The long story of missing tigers from Ranthambore...
NP is ecologically a small area to accommodate large number of tigers. At 41 adult tigers (2014 census), scientists believe, the RNP tiger population has reached saturation point and has been so for the past few years. “Every year 5-7 cubs are born while 1-2 tigers die naturally. This means, 4-5 tigers are surplus every year who would be pushed out of the park,” said Sadhu.
While tiger protection is considered quite effective inside the RNP, the forest in the corridors and in the buffer zone is too fragmented to support a breeding tiger population, said Sunny Shah, team leader at the WWF office in Sawai Madhopur. “Due to poor connectivity with the next protected area, a lot of tigers who move out might be living in compromised habitat where they become easy targets for poachers. There are several settlements of poachers along the northern corridor towards Madhya Pradesh. Also, if tigers don’t find prey they kill livestock. The villagers then might kill the tiger in retaliation,” he added.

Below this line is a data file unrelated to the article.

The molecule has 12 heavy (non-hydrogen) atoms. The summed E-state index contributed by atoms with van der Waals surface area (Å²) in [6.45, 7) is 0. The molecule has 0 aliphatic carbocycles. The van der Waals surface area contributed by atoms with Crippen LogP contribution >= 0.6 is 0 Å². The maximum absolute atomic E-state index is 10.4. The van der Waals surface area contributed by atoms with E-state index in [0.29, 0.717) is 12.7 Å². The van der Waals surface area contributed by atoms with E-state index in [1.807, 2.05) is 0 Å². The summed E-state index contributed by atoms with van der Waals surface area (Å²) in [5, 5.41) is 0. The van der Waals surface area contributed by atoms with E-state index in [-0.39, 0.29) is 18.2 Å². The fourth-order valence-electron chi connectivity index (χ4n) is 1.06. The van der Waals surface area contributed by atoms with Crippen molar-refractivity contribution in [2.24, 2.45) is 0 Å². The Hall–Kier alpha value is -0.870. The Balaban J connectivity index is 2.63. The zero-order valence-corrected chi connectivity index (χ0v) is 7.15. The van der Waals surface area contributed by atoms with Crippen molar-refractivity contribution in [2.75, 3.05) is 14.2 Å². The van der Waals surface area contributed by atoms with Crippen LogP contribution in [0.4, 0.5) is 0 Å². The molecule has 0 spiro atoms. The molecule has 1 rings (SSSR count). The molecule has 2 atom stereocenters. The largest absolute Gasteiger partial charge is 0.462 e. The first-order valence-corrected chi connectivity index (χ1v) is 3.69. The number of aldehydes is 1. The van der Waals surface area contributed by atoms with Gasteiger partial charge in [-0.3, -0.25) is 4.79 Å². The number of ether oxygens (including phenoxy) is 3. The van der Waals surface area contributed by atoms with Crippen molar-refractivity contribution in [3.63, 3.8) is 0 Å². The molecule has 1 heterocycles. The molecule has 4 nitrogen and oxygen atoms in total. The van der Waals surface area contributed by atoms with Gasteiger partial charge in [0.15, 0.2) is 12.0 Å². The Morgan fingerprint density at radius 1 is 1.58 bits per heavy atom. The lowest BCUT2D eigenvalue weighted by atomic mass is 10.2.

Residents of the villages Bodal and Gopalpura at the periphery of the park told HT that gun shots can be heard at night from nearby forests. “While most of the hunting is done by locals for subsistence, one or two tigers might be decimated every year by larger poaching networks. The forest guards here are not equipped to deal with poachers. They don’t have the will power. With several surplus tigers dispersing out of the park and being not sighted for months, hiding one or two cases of poaching becomes easy for everybody,” says the former poacher quoted earlier in the story.
Edited by jeremie, 29 May 2016 - 01:35 AM.